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ASAN Statement on Sentencing in Jude Mirra’s Murder

This statement is available as a Word document and in PDF format.

Last week, eight-year-old Jude Mirra’s mother, Gigi Jordan, was sentenced to eighteen years in prison for killing her autistic son after a jury found her guilty of manslaughter last fall.

Jude was murdered over five years ago when his mother administered a fatal overdose of sleeping pills and tranquilizers in a hotel room, and attempted to commit suicide. As is often the case when family members kill their disabled relatives, Jude’s mother claimed that she acted out of love for her son and that his death was a mercy killing.

We are pleased that the Court chose to sentence Jude’s mother in accordance with the serious nature of her crime. Although the jury in this case chose not to find Jude’s mother guilty of the more serious charge of murder, the judge’s choice to impose an eighteen-year sentence will nevertheless help to send a strong message to the public that disabled victims of murder deserve the same standard of justice as non-disabled murder victims. In many similar cases, the perpetrators receive little to no real punishment for their actions, even when they express no remorse.

Justice Charles H. Solomon of the State Supreme Court noted in his sentencing remarks that Jude’s mother has not shown any remorse in the five years since Jude’s death. In fact, in the last week of her trial, she appeared on national television to defend her actions stating that her only regret is that she did not try harder to kill herself. Justice Solomon noted that the trial produced no evidence to support her claim that Jude was a survivor of past sexual abuse or a potential victim of future sexual abuse, and that even if he were in danger, his multi-millionaire mother had the ability to access innumerable options short of killing her son.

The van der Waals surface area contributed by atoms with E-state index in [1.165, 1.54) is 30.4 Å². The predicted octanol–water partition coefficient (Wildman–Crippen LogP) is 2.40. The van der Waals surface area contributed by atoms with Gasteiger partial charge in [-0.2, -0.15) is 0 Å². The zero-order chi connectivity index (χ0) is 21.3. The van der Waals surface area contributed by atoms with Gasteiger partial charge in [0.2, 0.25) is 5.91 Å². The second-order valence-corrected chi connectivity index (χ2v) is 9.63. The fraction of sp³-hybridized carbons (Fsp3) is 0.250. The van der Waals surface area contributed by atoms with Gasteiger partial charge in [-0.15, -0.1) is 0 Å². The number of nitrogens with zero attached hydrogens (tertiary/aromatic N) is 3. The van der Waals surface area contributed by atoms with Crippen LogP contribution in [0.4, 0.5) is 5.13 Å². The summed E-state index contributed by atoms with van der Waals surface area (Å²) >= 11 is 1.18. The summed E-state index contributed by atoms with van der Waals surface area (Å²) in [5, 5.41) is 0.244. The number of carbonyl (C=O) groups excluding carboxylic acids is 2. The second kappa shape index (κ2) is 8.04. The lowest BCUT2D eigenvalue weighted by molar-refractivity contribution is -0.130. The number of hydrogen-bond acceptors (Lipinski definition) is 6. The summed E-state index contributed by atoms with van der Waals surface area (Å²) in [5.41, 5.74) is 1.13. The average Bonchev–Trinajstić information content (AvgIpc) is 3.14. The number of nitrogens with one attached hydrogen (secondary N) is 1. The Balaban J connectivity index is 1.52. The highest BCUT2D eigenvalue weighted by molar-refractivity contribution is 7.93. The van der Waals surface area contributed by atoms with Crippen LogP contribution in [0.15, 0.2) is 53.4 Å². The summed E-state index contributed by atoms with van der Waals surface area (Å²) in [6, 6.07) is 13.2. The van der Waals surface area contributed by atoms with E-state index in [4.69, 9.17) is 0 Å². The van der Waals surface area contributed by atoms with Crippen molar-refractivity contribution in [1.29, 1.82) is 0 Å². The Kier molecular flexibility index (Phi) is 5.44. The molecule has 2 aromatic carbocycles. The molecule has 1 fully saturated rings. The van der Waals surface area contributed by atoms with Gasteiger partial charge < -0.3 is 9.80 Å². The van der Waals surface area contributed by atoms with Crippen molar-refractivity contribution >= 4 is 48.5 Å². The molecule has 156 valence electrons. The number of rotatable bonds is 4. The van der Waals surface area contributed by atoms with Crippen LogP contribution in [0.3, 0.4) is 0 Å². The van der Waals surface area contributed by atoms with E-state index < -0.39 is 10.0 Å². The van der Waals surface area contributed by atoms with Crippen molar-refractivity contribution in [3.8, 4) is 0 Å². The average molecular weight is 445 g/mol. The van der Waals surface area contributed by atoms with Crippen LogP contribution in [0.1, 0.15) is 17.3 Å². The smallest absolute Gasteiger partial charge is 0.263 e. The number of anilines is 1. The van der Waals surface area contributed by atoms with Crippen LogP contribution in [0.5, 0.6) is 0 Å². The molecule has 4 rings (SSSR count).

We are especially disturbed at the particular nature of the claim that she murdered Jude in order to protect him from sexual abuse. Many autistic people are survivors of childhood sexual abuse and are often targeted because of their disability status. This type of violence is particularly reprehensible, but in no way whatsoever justifies murdering a child. Rather than seek justice or meaningful protection for her son, Jude’s mother made a deliberate choice to end his life. Her claim that murder is the answer to the possibility of sexual abuse is an appalling insult to the many autistic adults who have survived past sexual violence.

The Autistic Self Advocacy Network is committed to advocating for justice for all people with disabilities in order to advance a more equitable society. We continually urge law enforcement, prosecutors, and judges to treat the lives of autistic people and those with other disabilities as equally valuable and worth living as those of people without disabilities. Whenever the perpetrator in one of these cases receives a sentence comparable to those routinely applied in other murder cases, we count that as a victory for equitable treatment under the law. Yet we remain ever vigilant for a future in which we no longer need to add any names to our list of the dead.

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